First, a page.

Effects of Vitamin D Supplementation During Pregnancy on Birth Size: A Systematic Review and Meta-Analysis of Randomized Controlled Trials.
Plain language summary
Vitamin D deficiency may affect mother and neonatal outcomes, increasing the risk of pregnancy complications, preterm birth, low birth weight (LBW), small for gestational age (SGA), and poor offspring health. This systematic review and meta-analysis evaluates the effects of oral vitamin D supplementation during pregnancy on foetal growth and incidence of LBW and SGA births. 13 randomised controlled trials (RCTs), published between 1980 and 2016, were included in the meta-analysis, including in total 2016 newborns (1184 from mothers in the intervention groups and 832 from controls). Dosages ranged from 200-4000 IU for daily intakes and 35000 IU to 600000 IU for single or intermittent administration. Whilst there was no evidence for publication bias (e.g. an over-reporting of positive outcomes), overall, the quality of the reviewed studies varied from very low (head circumference) to moderate (birth weight, birth length, LBW, and SGA). All studies evaluating the effect of vitamin D supplementation on blood 25-hydroxyvitamin D (OHD) levels showed that intervention significantly increased 25-OHD concentration in both mothers and infants. The meta-analysis showed that vitamin D supplementation significantly increased birth weight and length, independent of dosage and whether vitamin D was administered daily or in single/intermittent high dosages. Head circumference was increased in a non-dose dependent way with daily but not with single/intermittent vitamin D supplementation. Effects on all three parameters were seen when vitamin D was supplemented alone, but not in combination with other nutrients. Both, risk of LBW and SGA, were also significantly reduced with vitamin D supplementation.
During pregnancy, vitamin D supplementation may be a feasible strategy to help prevent low birthweight (LBW) and small for gestational age (SGA) births. However, evidence from randomized controlled trials (RCTs) is inconclusive, probably due to heterogeneity in study design and type of intervention. A systematic literature search in the PubMed-Medline, EMBASE, and Cochrane Central Register of Controlled Trials databases was carried out to evaluate the effects of oral vitamin D supplementation during pregnancy on birthweight, birth length, head circumference, LBW, and SGA. The fixed-effects or random-effects models were used to calculate mean difference (MD), risk ratio (RR), and 95% Confidence Interval (CI). On a total of 13 RCTs, maternal vitamin D supplementation had a positive effect on birthweight (12 RCTs; MD = 103.17 g, 95% CI 62.29⁻144.04 g), length (6 RCTs; MD = 0.22 cm, 95% CI 0.11⁻0.33 cm), and head circumference (6 RCTs; MD:0.19 cm, 95% CI 0.13⁻0.24 cm). In line with these findings, we also demonstrated that maternal vitamin D supplementation reduced the risk of LBW (3 RCTs; RR = 0.40, 95% CI 0.22⁻0.74) and SGA (5 RCTS; RR = 0.69, 95% CI 0.51⁻0.92). The present systematic review and meta-analysis confirmed the well-established effect of maternal vitamin D supplementation on birth size. However, further research is required to better define risks and benefits associated with such interventions and the potential implications for public health.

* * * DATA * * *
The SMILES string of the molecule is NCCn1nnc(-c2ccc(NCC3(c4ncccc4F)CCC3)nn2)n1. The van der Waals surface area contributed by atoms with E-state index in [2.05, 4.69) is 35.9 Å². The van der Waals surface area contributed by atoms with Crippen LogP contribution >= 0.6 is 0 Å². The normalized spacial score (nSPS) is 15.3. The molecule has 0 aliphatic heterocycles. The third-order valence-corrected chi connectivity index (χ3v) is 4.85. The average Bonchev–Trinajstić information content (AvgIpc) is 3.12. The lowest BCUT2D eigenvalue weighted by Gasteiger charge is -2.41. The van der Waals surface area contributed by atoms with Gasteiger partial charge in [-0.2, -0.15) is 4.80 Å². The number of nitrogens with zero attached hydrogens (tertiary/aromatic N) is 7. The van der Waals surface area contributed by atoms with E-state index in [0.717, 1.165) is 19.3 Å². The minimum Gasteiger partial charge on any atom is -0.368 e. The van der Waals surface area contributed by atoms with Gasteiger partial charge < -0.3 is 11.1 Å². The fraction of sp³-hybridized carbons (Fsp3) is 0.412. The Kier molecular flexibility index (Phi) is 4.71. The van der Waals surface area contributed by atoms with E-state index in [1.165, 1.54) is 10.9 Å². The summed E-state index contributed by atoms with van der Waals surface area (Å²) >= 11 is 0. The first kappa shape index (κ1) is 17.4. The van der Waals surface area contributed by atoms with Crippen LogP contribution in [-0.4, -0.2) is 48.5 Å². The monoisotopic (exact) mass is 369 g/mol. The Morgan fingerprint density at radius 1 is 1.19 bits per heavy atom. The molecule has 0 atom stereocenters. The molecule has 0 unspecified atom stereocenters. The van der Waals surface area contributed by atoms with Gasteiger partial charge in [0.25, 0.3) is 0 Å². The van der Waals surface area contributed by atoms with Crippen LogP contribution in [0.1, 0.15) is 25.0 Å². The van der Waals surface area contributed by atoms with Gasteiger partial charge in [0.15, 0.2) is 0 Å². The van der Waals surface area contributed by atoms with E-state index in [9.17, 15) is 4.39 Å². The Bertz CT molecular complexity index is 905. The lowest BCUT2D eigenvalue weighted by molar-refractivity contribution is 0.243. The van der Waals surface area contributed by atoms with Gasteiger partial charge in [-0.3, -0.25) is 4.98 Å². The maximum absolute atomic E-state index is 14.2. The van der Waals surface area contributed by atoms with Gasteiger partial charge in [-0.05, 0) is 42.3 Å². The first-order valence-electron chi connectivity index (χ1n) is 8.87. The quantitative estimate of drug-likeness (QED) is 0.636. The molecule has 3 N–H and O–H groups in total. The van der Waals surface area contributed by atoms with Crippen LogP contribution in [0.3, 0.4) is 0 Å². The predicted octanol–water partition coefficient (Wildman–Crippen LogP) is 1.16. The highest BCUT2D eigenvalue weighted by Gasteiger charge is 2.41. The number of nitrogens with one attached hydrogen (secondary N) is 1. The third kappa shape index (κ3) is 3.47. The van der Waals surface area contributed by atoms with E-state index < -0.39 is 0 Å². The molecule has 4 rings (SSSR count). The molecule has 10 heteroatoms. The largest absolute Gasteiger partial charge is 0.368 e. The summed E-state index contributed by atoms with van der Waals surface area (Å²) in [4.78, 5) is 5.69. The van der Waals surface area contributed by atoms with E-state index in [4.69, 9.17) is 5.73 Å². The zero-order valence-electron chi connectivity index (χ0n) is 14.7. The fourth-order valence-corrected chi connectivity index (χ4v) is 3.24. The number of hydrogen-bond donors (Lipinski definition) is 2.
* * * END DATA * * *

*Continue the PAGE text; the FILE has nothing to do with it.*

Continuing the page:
Effect of park prescriptions with and without group visits to parks on stress reduction in low-income parents: SHINE randomized trial.
PloS one. 2018;(2):e0192921
INTRODUCTION Exposure to nature may reduce stress in low-income parents. This prospective randomized trial compares the effect of a physician's counseling about nature with or without facilitated group outings on stress and other outcomes among low-income parents. MATERIALS AND METHODS Parents of patients aged 4-18 years at a clinic serving low-income families were randomized to a supported park prescription versus independent park prescription in a 2:1 ratio. Parents in both groups received physician counseling about nature, maps of local parks, a journal, and pedometer. The supported group received additional phone and text reminders to attend three weekly family nature outings with free transportation, food, and programming. Outcomes measured in parents at baseline, one month and three months post-enrollment included: stress (using the 40-point Perceived Stress Scale [PSS10]); park visits per week (self-report and journaling); loneliness (modified UCLA-Loneliness Scale); physical activity (self-report, journaling, pedometry); physiologic stress (salivary cortisol); and nature affinity (validated scale). RESULTS We enrolled 78 parents, 50 in the supported and 28 in the independent group. One-month follow-up was available for 60 (77%) participants and three-month follow up for 65 (83%). Overall stress decreased by 1.71 points (95% CI, -3.15, -0.26). The improvement in stress did not differ significantly by group assignment, although the independent group had more park visits per week (mean difference 1.75; 95% CI [0.46, 3.04], p = 0.0085). In multivariable analysis, each unit increase in park visits per week was associated with a significant and incremental decrease in stress (change in PSS10-0.53; 95% CI [-0.89, -0.16]; p = 0.005) at three months. CONCLUSION While we were unable to demonstrate the additional benefit of group park visits, we observed an overall decrease in parental stress both overall and as a function of numbers of park visits per week. Paradoxically the park prescription without group park visits led to a greater increase in weekly park visits than the group visits. To understand the benefits of this intervention, larger trials are needed. TRIAL REGISTRATION ClinicalTrials.gov NCT02623855.